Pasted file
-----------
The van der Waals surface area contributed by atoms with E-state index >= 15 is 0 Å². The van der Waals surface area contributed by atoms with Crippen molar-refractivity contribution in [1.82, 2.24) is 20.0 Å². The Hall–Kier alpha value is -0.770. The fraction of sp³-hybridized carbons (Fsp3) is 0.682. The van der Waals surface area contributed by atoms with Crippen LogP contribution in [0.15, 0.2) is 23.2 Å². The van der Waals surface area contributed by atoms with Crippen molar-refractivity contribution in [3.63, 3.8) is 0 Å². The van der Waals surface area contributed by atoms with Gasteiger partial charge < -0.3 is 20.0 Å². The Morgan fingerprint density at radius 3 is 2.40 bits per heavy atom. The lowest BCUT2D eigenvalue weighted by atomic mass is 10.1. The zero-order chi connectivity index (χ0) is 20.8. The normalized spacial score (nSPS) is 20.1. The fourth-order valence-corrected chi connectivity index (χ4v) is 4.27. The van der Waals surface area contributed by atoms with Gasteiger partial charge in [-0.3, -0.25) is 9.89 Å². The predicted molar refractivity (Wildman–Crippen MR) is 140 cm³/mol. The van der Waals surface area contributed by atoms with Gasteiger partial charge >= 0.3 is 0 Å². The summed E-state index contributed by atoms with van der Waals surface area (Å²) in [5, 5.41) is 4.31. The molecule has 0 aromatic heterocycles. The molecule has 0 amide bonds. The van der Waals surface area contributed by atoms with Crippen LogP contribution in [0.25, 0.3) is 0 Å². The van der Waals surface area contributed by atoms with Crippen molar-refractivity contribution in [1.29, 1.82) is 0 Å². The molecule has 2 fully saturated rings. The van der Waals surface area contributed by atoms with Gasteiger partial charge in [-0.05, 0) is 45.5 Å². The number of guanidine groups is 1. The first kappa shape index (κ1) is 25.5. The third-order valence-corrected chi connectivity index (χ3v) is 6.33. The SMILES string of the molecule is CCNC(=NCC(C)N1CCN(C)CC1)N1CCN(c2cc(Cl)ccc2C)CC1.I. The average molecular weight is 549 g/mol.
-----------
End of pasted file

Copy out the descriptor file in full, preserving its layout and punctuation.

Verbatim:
The van der Waals surface area contributed by atoms with E-state index >= 15 is 0 Å². The van der Waals surface area contributed by atoms with Crippen molar-refractivity contribution in [1.82, 2.24) is 20.0 Å². The Hall–Kier alpha value is -0.770. The fraction of sp³-hybridized carbons (Fsp3) is 0.682. The van der Waals surface area contributed by atoms with Crippen LogP contribution in [0.15, 0.2) is 23.2 Å². The van der Waals surface area contributed by atoms with Crippen molar-refractivity contribution in [3.63, 3.8) is 0 Å². The van der Waals surface area contributed by atoms with Gasteiger partial charge < -0.3 is 20.0 Å². The Morgan fingerprint density at radius 3 is 2.40 bits per heavy atom. The lowest BCUT2D eigenvalue weighted by atomic mass is 10.1. The zero-order chi connectivity index (χ0) is 20.8. The normalized spacial score (nSPS) is 20.1. The fourth-order valence-corrected chi connectivity index (χ4v) is 4.27. The van der Waals surface area contributed by atoms with Gasteiger partial charge in [-0.3, -0.25) is 9.89 Å². The predicted molar refractivity (Wildman–Crippen MR) is 140 cm³/mol. The van der Waals surface area contributed by atoms with Gasteiger partial charge >= 0.3 is 0 Å². The summed E-state index contributed by atoms with van der Waals surface area (Å²) in [5, 5.41) is 4.31. The molecule has 0 aromatic heterocycles. The molecule has 0 amide bonds. The van der Waals surface area contributed by atoms with Crippen LogP contribution in [0.25, 0.3) is 0 Å². The van der Waals surface area contributed by atoms with Crippen molar-refractivity contribution in [1.29, 1.82) is 0 Å². The molecule has 2 fully saturated rings. The van der Waals surface area contributed by atoms with Gasteiger partial charge in [-0.05, 0) is 45.5 Å². The number of guanidine groups is 1. The first kappa shape index (κ1) is 25.5. The third-order valence-corrected chi connectivity index (χ3v) is 6.33. The SMILES string of the molecule is CCNC(=NCC(C)N1CCN(C)CC1)N1CCN(c2cc(Cl)ccc2C)CC1.I. The average molecular weight is 549 g/mol.